Operational Manual

Slotted link (ScotchYoke)
Straight.Une Motion
Machinesare madeup from a numberof partsconnectedtogetherin variousways to producethe
requiredmovements.Two parts of a machine which are in contact and which undergo relative
motion are called a pair. The types of relative motion commonly required are sliding, turning
(rotation) and screwing. The pairs which pernut thesemotions are known as lower pairs. All
other motions,partial turningwith partial sliding,are called higherpairs. Examplesare a pair of
teethin contactbetweentwo gearwheels,or a belt driven by a pulley, or a car wheel on the road
An assemblyof two pairs on a part (nomla1lyat opposite ends) is a link, which is represented
diagramaticaIlyas a straight line joining the pairs. A turning pair is shown by a dot at the
intersectionof the straightlines. A rectanglewith a dot inside representscombinedsliding and
MECflANISMS and LOCI. Page 1
Issue J. December.1994
The designand use of machinesdemandsa knowledgeof the overall motion and the relative
motionsof all the parts. Anotherissueis the conceptof how specifiedmotionscan be generated.
In somecasesthis is self evidentas in the abovediagram;but with someingeniousmechanisms
only a carefulanalysiswill showthe precisenatureof the movements.
Thusit is both helpfulandnecessary
to build up a collection of typical mechanisms
which perfonn
set functionssuchas rotary to linearconversion,quick return motion or intennittent transport.
The basisof understanding
theseis the ability to constructthe loci of the pairs or other points on
the mechanism.Althoughrobotswith self-learning(repeating)electronicshave come into use
thereare still manyinstances,
in food packagingfor example,where mechanisms
fold and sealthe
closureson filled containers.
A seriesof self-containedmechanisms
hasbeenbuilt, completewith restraints,on standardA3
size boards. The principlecomponentparts are made of amber Perspex,pivoted with hollow
rivets. Beingtinted,andin sharpcontrastto the white melaminesurfacedboard, the movementof
the partscanbe seenacrossthe classroom.The hollow rivet connectionsaccepta Staedtlercollet
pencil(HTM. 7Oc),for transferringthe loci of all moving parts to a sheetof paper. If A3 size
paperis usedspringclipsareavailablefor holdingit in place
The selectedmechanismsfall into groups as follows:Straight Line Motion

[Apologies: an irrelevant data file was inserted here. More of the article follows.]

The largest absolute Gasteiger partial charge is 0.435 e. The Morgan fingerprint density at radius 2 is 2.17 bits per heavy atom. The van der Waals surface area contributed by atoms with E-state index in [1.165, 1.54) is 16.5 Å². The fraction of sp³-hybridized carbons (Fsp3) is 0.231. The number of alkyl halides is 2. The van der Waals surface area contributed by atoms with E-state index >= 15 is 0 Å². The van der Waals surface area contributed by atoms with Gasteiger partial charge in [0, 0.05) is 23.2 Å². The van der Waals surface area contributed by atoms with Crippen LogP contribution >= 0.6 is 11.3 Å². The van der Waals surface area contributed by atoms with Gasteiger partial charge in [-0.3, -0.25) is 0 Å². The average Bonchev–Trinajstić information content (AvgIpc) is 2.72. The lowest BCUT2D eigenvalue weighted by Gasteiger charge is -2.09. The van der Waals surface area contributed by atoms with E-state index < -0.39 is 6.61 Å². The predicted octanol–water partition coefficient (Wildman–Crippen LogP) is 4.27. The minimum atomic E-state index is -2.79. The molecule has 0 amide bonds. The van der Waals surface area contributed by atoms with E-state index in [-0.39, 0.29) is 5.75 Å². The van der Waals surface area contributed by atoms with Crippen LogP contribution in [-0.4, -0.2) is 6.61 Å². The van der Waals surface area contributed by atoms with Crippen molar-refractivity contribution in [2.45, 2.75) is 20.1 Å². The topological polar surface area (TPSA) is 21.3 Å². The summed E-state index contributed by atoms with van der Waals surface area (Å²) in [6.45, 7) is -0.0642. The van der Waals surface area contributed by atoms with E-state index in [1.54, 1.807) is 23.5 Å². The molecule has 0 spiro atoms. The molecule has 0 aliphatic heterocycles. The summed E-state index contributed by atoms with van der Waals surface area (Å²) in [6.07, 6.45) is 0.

HTM.55 JamesWatt.
HTM.56 Scott-Russell.
HTM.57 ThompsonIndicator
HTM.58 Peaucellier.
Rotary - Linear Conversion
HTM.51 Crank and ConnectingRod.
HTM.63 Slotted Link (Scotch Yoke)
Quick Return Motion
HTM.S2 CrankandSlottedLever
HTM.S3 WhitwOI1h.
Intermittent Transport
HTM.65 Carrier slide(with safetydevice)
HTM.66 'Claw'mechanism.
Operating Gear
HTM.54 Toggle with Singleand Double
HTM.62 AckermannSteeringGear.
HTM.64 Rapson'sSlide(Boat Rudder).
HTM.S9 SimplePantograph.
HTM.60 Loci Board (Involute,Cycloid, etc.
HTM.61 Elliptic Trammel.
For easeof use by the lecturer V'?hendemonstrating thesemechanisms
a standformed from steelis
Other accessoriesare collet pencils and board clips.
HTM.70b Set of Four Board Clips.
HTM.70a Stand.
HTM.70c Collet Pencil.
MECH.4NISMSand LOCI. Page 2.
Issue /. December./994.
The slottedframeA is fixed and alsocarriesthe fixed axis 0 of the revolving link OP. The slotted
link BC containsthe slider pinnedto the revolving link at P. As OP revolvesthe elementBC
reciprocatesin the slottedframewith a pure simpleharmonicmotion whoseamplitudeis governed
by the radiusOP. Two positionsfor P at 50 and 25 mm radii are provided.
This mechanismis alwaysusedwhereit is requiredto produceperfect simpleharmonicmotion in
a line. One application is for driving the paddle of a wave making machinein hydrological
models. The link OP is commonlypart of a completedisc which then acts as a flywheel to even
out variationsin the forcesanddriving torque.
To plot the locus ofQ it will be necessaryto usea baseline relatedto the angularposition ofOP.
To assistin this P is on a circular protractor with a centreO. Fold an A3 sheetof paperin half
lengthwiseand slide it underthe left hand side of the slotted link with the fold touching (or just
under)the edgeof the protractor. Adjust the paperso that the fold is perpendicularto OQ and
maketwo guide markson the baseboard. and draw a line through the tips. Also makea mark
on the paperwhere the edgeof the protractor comes. ~raw a base line through this last mark
parallel to the folded edge and then set out points along this line, at a scale of 1 cm = 10° ,
providing points at 20° intervalsfrom 0 to 180°and then from 190°to 350° with a final point at
With the protractor 0° on the line OQ (Q at its leftmost position) and P pinnedat 50 mm radius
slide the paper under the slotted link (and the edge of the protractor if necessary),line up the
HTM.63. Page /.
ISSIIeI. January. /995.
folded edgewith the guide line and position the 0° on the paperagainstthe 0° on the protractor.
Mark the position of Q. Also to assistin advancingthe paperupwardsmark the board against
two other pointson the baseline.
Slide the folded paper upward 2 crn (20~ and turn the protractor scaleto match. Mark Q.
Repeatthis procedureup to the 180°point and then make a suitablecheck mark on the board
readyfor the 1 crn (100)advanceto 190°. Carry on as before plotting the locus of Q as the link
OP revolves.
Repeatthe whole procedurewith P at 25 mm radius.
Using a french curve draw in the two loci of P through the plotted points. The loci shouldbe
cosinecurves. Add a baseline throughthe 900and 2700pointsandcheckthe symmetryof the loci
andwhetherthe amplitudesare proportionalto the radii ofP.